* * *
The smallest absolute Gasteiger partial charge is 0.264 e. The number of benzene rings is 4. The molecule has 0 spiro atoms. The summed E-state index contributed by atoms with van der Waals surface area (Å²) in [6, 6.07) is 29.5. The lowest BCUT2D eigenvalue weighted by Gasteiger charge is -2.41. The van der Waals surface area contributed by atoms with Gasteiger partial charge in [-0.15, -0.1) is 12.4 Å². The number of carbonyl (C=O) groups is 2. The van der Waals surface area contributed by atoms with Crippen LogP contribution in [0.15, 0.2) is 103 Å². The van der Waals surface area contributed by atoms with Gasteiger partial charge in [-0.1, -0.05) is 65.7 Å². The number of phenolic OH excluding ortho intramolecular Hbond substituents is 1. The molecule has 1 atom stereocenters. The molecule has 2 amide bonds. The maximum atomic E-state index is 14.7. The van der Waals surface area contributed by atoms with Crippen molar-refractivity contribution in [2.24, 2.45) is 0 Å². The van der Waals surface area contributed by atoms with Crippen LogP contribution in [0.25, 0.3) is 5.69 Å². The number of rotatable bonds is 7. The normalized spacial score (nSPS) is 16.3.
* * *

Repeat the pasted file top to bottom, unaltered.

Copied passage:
The smallest absolute Gasteiger partial charge is 0.264 e. The number of benzene rings is 4. The molecule has 0 spiro atoms. The summed E-state index contributed by atoms with van der Waals surface area (Å²) in [6, 6.07) is 29.5. The lowest BCUT2D eigenvalue weighted by Gasteiger charge is -2.41. The van der Waals surface area contributed by atoms with Gasteiger partial charge in [-0.15, -0.1) is 12.4 Å². The number of carbonyl (C=O) groups is 2. The van der Waals surface area contributed by atoms with Crippen LogP contribution in [0.15, 0.2) is 103 Å². The van der Waals surface area contributed by atoms with Gasteiger partial charge in [-0.1, -0.05) is 65.7 Å². The number of phenolic OH excluding ortho intramolecular Hbond substituents is 1. The molecule has 1 atom stereocenters. The molecule has 2 amide bonds. The maximum atomic E-state index is 14.7. The van der Waals surface area contributed by atoms with Crippen molar-refractivity contribution in [2.24, 2.45) is 0 Å². The van der Waals surface area contributed by atoms with Crippen LogP contribution in [0.25, 0.3) is 5.69 Å². The number of rotatable bonds is 7. The normalized spacial score (nSPS) is 16.3.